This was a great
Nov 13, 2017 rated it liked it  ·  review of another edition
Very similar to The Giver by Lois Lowry. A teenager in a dystopian society begins to see the flaws in the seemingly perfect world that the leaders have tried to create. Disease, illness, congenital birth defects, and physical diversity are being eliminated in order to promote "success and health" -- but at what cost?
Oct 06, 2015 rated it it was amazing  ·  review of another edition
There's got to be a second book!

I loved this book! I could not put it down once I started reading! Please tell us there will be a second book! I have so many questions I want answers to! I need to know what else happens! Great read!
I received a complimentary copy of this novel from the author and publisher Brimstone Fiction in exchange for an honest review. My full review is at was an interesting, well-written YA dystopian novel. It builds on concepts you’ve already seen frequently in dystopian novels, but with a nice amount of detail and world-building (although I would have liked more of the back history). I had some small issues with the writing sometimes, but then I’m also not the ...more
Cathy Savage
This is the dystopian story of a young woman (Katie) studying to become a creation engineer. This career is all about selective breeding for gene purity in a lab setting. It is a more scientific version of Orwell's 1984 where this government also controls everything - even what you eat! The story dragged at the beginning but did get a little more exciting towards the end. In spite of Micah's directive to trust no one, Katie decided to go to her friend Taryn for help. After having known each othe ...more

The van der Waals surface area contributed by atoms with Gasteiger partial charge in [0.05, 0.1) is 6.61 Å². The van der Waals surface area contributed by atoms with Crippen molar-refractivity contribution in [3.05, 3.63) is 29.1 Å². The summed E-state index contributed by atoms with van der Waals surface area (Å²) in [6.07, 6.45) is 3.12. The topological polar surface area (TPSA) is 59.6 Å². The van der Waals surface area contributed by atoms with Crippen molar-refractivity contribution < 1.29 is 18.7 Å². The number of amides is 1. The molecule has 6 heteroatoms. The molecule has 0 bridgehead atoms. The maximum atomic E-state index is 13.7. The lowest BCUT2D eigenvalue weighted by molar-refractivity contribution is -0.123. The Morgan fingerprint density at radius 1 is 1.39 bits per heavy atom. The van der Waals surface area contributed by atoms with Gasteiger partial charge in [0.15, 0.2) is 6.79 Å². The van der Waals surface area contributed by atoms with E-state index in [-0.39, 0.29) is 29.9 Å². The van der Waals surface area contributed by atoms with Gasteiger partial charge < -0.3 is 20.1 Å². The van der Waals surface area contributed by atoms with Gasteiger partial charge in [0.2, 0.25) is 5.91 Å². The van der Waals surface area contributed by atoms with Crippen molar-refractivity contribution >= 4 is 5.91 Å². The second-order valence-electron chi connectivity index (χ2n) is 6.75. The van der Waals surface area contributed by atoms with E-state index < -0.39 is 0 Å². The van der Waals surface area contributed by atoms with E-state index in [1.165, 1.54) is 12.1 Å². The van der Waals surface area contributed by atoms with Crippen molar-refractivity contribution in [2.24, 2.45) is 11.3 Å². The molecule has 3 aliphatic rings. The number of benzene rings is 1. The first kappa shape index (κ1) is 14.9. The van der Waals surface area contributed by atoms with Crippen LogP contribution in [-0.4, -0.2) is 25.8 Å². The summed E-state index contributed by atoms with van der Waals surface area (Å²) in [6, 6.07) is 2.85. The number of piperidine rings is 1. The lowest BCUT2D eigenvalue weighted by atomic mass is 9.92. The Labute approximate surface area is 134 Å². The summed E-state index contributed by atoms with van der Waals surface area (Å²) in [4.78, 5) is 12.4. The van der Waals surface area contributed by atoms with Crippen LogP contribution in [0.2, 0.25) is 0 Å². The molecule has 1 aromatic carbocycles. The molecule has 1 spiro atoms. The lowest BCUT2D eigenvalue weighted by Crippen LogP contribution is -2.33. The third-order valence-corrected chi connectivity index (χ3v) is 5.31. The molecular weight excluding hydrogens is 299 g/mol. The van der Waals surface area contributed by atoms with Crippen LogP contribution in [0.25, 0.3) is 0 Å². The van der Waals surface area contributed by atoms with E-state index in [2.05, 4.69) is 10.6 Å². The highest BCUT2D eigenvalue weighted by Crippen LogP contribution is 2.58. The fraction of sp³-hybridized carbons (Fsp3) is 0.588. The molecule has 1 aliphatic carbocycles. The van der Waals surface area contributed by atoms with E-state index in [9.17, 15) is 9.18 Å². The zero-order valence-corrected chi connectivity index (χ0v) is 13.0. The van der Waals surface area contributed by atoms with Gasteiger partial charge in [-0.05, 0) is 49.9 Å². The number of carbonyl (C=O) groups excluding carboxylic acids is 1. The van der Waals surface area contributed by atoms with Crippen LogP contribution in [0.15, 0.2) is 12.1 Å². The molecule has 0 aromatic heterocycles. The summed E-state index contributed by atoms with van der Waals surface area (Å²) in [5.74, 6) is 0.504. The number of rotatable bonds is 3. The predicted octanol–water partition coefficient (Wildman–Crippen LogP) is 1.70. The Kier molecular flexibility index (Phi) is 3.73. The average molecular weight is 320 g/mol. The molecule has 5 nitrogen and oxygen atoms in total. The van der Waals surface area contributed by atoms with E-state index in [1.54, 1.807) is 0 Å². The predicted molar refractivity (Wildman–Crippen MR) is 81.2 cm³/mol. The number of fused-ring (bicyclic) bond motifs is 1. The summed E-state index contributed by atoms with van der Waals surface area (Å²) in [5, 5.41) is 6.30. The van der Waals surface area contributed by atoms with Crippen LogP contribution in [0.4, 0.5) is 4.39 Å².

Kandi Wyatt
May 09, 2018 rated it it was amazing  ·  review of another edition
Unique dystopia

Loved this adventure. Enough twists and turns to keep the plot moving, and loveable characters to connect to. The unique twist to the dystopia world touches on real-life issues.
Oct 11, 2018 rated it it was amazing  ·  review of another edition
This was so good! I just love the concept and how it’s playing out so far. Can’t wait to start the next one!
Shannon L. Gonzalez
Dec 20, 2015 rated it it was amazing
Book Review: With genetic manipulation scientists eradicate birth defects and forever alter society. This Y/A dystopian breathes the consequences and much more.

The Breeding Tree
By J. Andersen

It is easy to cross the line of ethics when intentions for the greater good can justify crimes against humanity. In this Y/A dystopian novel 17-year old Katherine Dennard has to decide between the life she has been told was the only way and a rebellion that opens her eyes to see beyond the walls that confine
Oct 01, 2015 rated it it was amazing
In near future, humans are made in test tubes, especially when you are in Sector 4, where scientists have perfected the human genome and creating people who are ‘better’. They can heal better from injury and illness, cancer is eradicated.

Doesn’t that sound wonderful? That is what Katherine Dennard thought, well, not exactly. In Sector 4, old Natural Born People are wheeled out for display as a reminder to the young ones how crappy life used to be before the Institute.

The book’s pace was steady
Tony Lavely
Dec 12, 2015 rated it really liked it
An intriguing read, once it gets started.

Disclaimer: I received this book in exchange for an honest review, which you are now reading. I was a little conflicted, since it’s dystopian and that genre isn’t my favorite. On the other hand, Ms Andersen has crafted a tale with a strong female protagonist, and a story problem that sucked me into a whirlwind of student life in a laboratory of creation… creation of human life.

The character’s reactions played well against the background; having lived with
Jul 31, 2016 rated it really liked it